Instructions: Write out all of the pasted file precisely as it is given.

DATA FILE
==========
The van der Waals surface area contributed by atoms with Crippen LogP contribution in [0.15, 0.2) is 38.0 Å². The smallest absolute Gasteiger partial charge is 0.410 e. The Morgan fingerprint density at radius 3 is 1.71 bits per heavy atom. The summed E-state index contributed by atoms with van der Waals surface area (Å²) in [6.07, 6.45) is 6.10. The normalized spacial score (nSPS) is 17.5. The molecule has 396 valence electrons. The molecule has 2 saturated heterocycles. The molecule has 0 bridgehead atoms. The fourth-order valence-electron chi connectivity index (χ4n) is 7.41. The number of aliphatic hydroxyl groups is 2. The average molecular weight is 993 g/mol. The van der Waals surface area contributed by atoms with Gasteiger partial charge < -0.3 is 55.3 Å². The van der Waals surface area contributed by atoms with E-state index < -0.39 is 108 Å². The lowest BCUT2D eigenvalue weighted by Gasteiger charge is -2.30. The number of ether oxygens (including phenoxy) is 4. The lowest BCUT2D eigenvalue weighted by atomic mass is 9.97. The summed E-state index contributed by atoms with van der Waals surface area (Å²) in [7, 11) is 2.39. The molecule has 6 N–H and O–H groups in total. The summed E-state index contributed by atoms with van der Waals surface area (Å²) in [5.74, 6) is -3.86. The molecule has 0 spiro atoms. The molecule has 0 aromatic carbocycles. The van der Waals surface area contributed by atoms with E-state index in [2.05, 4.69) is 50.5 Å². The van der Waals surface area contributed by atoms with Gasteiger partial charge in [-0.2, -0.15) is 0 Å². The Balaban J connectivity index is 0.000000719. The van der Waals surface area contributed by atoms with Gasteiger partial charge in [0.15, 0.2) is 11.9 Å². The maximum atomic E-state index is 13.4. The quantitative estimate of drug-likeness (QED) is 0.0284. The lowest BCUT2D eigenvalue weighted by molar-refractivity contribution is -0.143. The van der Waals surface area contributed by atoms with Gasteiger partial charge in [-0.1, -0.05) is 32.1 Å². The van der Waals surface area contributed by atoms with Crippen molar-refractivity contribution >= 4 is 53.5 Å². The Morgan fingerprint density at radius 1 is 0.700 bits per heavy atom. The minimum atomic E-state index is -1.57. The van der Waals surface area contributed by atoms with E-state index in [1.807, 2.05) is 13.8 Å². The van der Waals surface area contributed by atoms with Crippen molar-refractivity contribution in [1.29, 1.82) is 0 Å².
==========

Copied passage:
The van der Waals surface area contributed by atoms with Crippen LogP contribution in [0.15, 0.2) is 38.0 Å². The smallest absolute Gasteiger partial charge is 0.410 e. The Morgan fingerprint density at radius 3 is 1.71 bits per heavy atom. The summed E-state index contributed by atoms with van der Waals surface area (Å²) in [6.07, 6.45) is 6.10. The normalized spacial score (nSPS) is 17.5. The molecule has 396 valence electrons. The molecule has 2 saturated heterocycles. The molecule has 0 bridgehead atoms. The fourth-order valence-electron chi connectivity index (χ4n) is 7.41. The number of aliphatic hydroxyl groups is 2. The average molecular weight is 993 g/mol. The van der Waals surface area contributed by atoms with Gasteiger partial charge < -0.3 is 55.3 Å². The van der Waals surface area contributed by atoms with E-state index < -0.39 is 108 Å². The lowest BCUT2D eigenvalue weighted by Gasteiger charge is -2.30. The number of ether oxygens (including phenoxy) is 4. The lowest BCUT2D eigenvalue weighted by atomic mass is 9.97. The summed E-state index contributed by atoms with van der Waals surface area (Å²) in [7, 11) is 2.39. The molecule has 6 N–H and O–H groups in total. The summed E-state index contributed by atoms with van der Waals surface area (Å²) in [5.74, 6) is -3.86. The molecule has 0 spiro atoms. The molecule has 0 aromatic carbocycles. The van der Waals surface area contributed by atoms with E-state index in [2.05, 4.69) is 50.5 Å². The van der Waals surface area contributed by atoms with Gasteiger partial charge in [-0.2, -0.15) is 0 Å². The Balaban J connectivity index is 0.000000719. The van der Waals surface area contributed by atoms with Gasteiger partial charge in [0.15, 0.2) is 11.9 Å². The maximum atomic E-state index is 13.4. The quantitative estimate of drug-likeness (QED) is 0.0284. The lowest BCUT2D eigenvalue weighted by molar-refractivity contribution is -0.143. The van der Waals surface area contributed by atoms with Gasteiger partial charge in [-0.1, -0.05) is 32.1 Å². The van der Waals surface area contributed by atoms with Crippen molar-refractivity contribution >= 4 is 53.5 Å². The Morgan fingerprint density at radius 1 is 0.700 bits per heavy atom. The minimum atomic E-state index is -1.57. The van der Waals surface area contributed by atoms with E-state index in [1.807, 2.05) is 13.8 Å². The van der Waals surface area contributed by atoms with Crippen molar-refractivity contribution in [1.29, 1.82) is 0 Å².